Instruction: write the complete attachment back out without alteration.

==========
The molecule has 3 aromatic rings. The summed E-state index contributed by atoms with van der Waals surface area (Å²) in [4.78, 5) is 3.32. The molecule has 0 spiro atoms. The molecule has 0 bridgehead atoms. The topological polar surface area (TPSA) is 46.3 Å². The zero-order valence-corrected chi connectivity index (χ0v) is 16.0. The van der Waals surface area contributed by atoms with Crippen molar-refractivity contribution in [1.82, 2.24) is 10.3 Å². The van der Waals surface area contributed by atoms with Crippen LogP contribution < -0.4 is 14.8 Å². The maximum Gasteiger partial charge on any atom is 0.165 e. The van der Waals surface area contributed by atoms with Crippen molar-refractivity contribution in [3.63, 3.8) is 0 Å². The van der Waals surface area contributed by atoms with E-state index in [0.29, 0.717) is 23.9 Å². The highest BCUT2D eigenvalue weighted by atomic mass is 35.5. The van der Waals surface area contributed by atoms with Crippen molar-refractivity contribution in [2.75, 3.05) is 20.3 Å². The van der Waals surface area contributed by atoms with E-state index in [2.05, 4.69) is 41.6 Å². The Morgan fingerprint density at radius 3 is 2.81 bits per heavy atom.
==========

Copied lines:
The molecule has 3 aromatic rings. The summed E-state index contributed by atoms with van der Waals surface area (Å²) in [4.78, 5) is 3.32. The molecule has 0 spiro atoms. The molecule has 0 bridgehead atoms. The topological polar surface area (TPSA) is 46.3 Å². The zero-order valence-corrected chi connectivity index (χ0v) is 16.0. The van der Waals surface area contributed by atoms with Crippen molar-refractivity contribution in [1.82, 2.24) is 10.3 Å². The van der Waals surface area contributed by atoms with Crippen LogP contribution < -0.4 is 14.8 Å². The maximum Gasteiger partial charge on any atom is 0.165 e. The van der Waals surface area contributed by atoms with Crippen molar-refractivity contribution in [3.63, 3.8) is 0 Å². The van der Waals surface area contributed by atoms with E-state index in [0.29, 0.717) is 23.9 Å². The highest BCUT2D eigenvalue weighted by atomic mass is 35.5. The van der Waals surface area contributed by atoms with Crippen molar-refractivity contribution in [2.75, 3.05) is 20.3 Å². The van der Waals surface area contributed by atoms with E-state index in [2.05, 4.69) is 41.6 Å². The Morgan fingerprint density at radius 3 is 2.81 bits per heavy atom.